For years, China maintained that there was no connection between Meng Wanzhou’s arrest in Vancouver and the detention of two Canadians in China. Until they were released on Friday at the same time. Five questions about the conclusion of Meng’s case and the two Michaels.
In a blood red dress and with long, flapping hair, Meng Wanzhou stepped off the flight stairs in the South China city of Shenzhen on Saturday night. “I’m finally home again,” were the first words of the top financial woman of the Chinese tech giant Huawei. “Finally back in the embrace of my motherland”, she said emotionally.
On the runway, Meng, who was released from her house arrest in Vancouver, Canada, on Friday after almost three years, waved to a neatly lined-up welcome committee with Chinese flags “welcome home”, the admirers chanted, and sang patriotic songs. “I have felt the love of the party and the motherland every moment for the past three years,” said 49-year-old Meng, daughter of Huawei’s influential founder, Ren Zhengfei. The images of the spectacle dominated the Chinese news throughout the evening.
On the other side of the world, Canadian ex-diplomat Michael Kovrig and businessman Michael Spavor were welcomed by Canadian Prime Minister Justin Trudeau at Calgary Airport on Saturday morning in more sober circumstances. Visibly emaciated after more than a thousand days in captivity in China, without access to family, Kovrig hugged his wife Vina Nadjibulla at Toronto airport a few hours later. Joy and relief were reflected in their faces, after what Trudeau described as “an incredibly difficult trial.”
The almost simultaneous return of Meng and the two Canadians marked the conclusion of a violent, long-standing diplomatic riot between China, the United States, and Canada. Meng was arrested at Vancouver Airport in december 2018 at the request of the US authorities. They wanted to prosecute her on charges of involvement in violation of US sanctions against Iran. This approach was in line with a hard line taken by the then Trump government to combat China’s rise as a technological superpower-partly thanks to the growth of Huawei.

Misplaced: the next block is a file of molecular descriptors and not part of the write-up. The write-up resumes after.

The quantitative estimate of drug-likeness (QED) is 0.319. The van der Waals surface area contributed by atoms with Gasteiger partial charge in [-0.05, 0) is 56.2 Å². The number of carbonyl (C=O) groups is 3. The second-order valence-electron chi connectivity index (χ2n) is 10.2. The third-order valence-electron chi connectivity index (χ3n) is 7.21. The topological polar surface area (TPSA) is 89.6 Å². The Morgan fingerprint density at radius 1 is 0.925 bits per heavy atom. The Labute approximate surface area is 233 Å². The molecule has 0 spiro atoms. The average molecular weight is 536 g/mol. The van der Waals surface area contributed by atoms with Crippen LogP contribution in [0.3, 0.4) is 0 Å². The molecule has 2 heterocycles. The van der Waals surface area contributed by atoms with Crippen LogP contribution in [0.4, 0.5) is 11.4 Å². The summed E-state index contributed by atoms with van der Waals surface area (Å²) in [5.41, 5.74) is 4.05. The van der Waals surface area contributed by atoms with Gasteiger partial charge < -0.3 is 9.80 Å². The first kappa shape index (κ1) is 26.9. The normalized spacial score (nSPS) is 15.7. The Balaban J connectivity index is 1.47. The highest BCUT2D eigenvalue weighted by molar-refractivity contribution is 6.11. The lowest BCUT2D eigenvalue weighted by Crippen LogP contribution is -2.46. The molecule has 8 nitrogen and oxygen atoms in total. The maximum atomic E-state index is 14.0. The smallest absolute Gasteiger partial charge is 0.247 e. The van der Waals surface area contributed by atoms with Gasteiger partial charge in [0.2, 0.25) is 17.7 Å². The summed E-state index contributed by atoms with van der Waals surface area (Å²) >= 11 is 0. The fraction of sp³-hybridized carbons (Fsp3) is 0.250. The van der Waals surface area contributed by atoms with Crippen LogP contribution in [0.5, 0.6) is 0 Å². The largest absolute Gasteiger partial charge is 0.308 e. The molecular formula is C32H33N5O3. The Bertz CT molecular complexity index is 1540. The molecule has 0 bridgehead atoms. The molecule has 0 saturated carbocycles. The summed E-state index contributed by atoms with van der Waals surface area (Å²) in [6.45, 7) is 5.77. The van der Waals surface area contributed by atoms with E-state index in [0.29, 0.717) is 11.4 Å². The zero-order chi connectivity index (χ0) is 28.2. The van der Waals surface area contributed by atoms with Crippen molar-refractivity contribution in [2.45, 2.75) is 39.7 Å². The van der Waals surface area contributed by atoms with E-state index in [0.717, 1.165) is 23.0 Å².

The arrest of a prominent member of the Chinese elite by Canada at the request of the US provoked great anger in Beijing. Shortly after, Kovrig and Spavor were arrested separately in China. According to the Chinese authorities, this had nothing to do with Meng’s case; they accused the Canadians, who have become internationally known as ‘the two Michaels’, of espionage, without providing any evidence. Spavor was sentenced to 11 years in prison in August.
But a few hours after Meng was released on Friday in Canada after an agreement with American prosecutors, the two Michaels were also allowed to leave prison in China. Does that mean that the ‘hostage diplomacy’ China has been accused of has worked? Five questions about the conclusion of the long-standing case.
How did this deal come about?
According to unconfirmed reports, Meng Wanzhou had been negotiating with US prosecutors since at least 2020 to reach an agreement on her criminal prosecution. After the election of US President Joe Biden, the American authorities wanted to get rid of the thorny case.
Officially, the release of the two Michaels was not part of that deal: the imprisoned Canadians were not mentioned in the agreement with the prosecutors. It was previously assumed that even if Meng reached an agreement, it could take months before the Canadians were also released, as China from the outset rejected the suggestion that they were being held as a medium of exchange.
The simultaneous release of Meng and the two Michaels now shows that both cases were negotiated as part of the same deal. It seems that the White House, on behalf of Canada, has negotiated the release of the two Michaels as part of the deal.
How can the release of The Michaels be reconciled with the Chinese claim that their arrest had nothing to do with the Meng case?
That pretence is off the table because of the direct exchange. One of the most surprising aspects of last weekend’s developments was how quickly the two Michaels were released after the deal between Meng Wanzhou and American prosecutors became known.